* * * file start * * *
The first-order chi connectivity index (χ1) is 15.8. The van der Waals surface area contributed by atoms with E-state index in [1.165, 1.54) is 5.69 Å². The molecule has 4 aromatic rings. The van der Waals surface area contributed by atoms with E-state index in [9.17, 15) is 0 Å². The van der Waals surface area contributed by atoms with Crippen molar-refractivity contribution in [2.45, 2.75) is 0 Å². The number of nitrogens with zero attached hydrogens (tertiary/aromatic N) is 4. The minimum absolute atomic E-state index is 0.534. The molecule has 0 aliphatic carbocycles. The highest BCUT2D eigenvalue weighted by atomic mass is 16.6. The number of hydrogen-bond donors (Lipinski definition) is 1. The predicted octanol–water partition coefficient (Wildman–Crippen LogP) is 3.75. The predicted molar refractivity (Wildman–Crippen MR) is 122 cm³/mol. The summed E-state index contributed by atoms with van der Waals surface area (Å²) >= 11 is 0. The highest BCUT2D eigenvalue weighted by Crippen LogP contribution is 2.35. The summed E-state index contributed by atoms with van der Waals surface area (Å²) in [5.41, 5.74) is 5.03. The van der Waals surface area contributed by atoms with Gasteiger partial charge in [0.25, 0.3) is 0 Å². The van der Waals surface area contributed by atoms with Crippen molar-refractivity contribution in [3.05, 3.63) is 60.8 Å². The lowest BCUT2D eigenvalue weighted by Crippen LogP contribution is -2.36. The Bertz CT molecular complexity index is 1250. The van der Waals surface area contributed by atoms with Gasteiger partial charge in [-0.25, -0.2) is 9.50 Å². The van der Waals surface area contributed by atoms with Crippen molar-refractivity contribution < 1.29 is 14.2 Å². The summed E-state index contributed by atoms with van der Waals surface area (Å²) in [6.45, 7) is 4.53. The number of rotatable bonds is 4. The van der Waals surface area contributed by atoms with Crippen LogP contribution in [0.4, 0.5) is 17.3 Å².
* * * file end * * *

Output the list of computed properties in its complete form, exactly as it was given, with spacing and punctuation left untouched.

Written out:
The first-order chi connectivity index (χ1) is 15.8. The van der Waals surface area contributed by atoms with E-state index in [1.165, 1.54) is 5.69 Å². The molecule has 4 aromatic rings. The van der Waals surface area contributed by atoms with E-state index in [9.17, 15) is 0 Å². The van der Waals surface area contributed by atoms with Crippen molar-refractivity contribution in [2.45, 2.75) is 0 Å². The number of nitrogens with zero attached hydrogens (tertiary/aromatic N) is 4. The minimum absolute atomic E-state index is 0.534. The molecule has 0 aliphatic carbocycles. The highest BCUT2D eigenvalue weighted by atomic mass is 16.6. The number of hydrogen-bond donors (Lipinski definition) is 1. The predicted octanol–water partition coefficient (Wildman–Crippen LogP) is 3.75. The predicted molar refractivity (Wildman–Crippen MR) is 122 cm³/mol. The summed E-state index contributed by atoms with van der Waals surface area (Å²) >= 11 is 0. The highest BCUT2D eigenvalue weighted by Crippen LogP contribution is 2.35. The summed E-state index contributed by atoms with van der Waals surface area (Å²) in [5.41, 5.74) is 5.03. The van der Waals surface area contributed by atoms with Gasteiger partial charge in [0.25, 0.3) is 0 Å². The van der Waals surface area contributed by atoms with Crippen molar-refractivity contribution in [3.05, 3.63) is 60.8 Å². The lowest BCUT2D eigenvalue weighted by Crippen LogP contribution is -2.36. The Bertz CT molecular complexity index is 1250. The van der Waals surface area contributed by atoms with Gasteiger partial charge in [-0.25, -0.2) is 9.50 Å². The van der Waals surface area contributed by atoms with Crippen molar-refractivity contribution < 1.29 is 14.2 Å². The summed E-state index contributed by atoms with van der Waals surface area (Å²) in [6.45, 7) is 4.53. The number of rotatable bonds is 4. The van der Waals surface area contributed by atoms with Crippen LogP contribution in [0.4, 0.5) is 17.3 Å².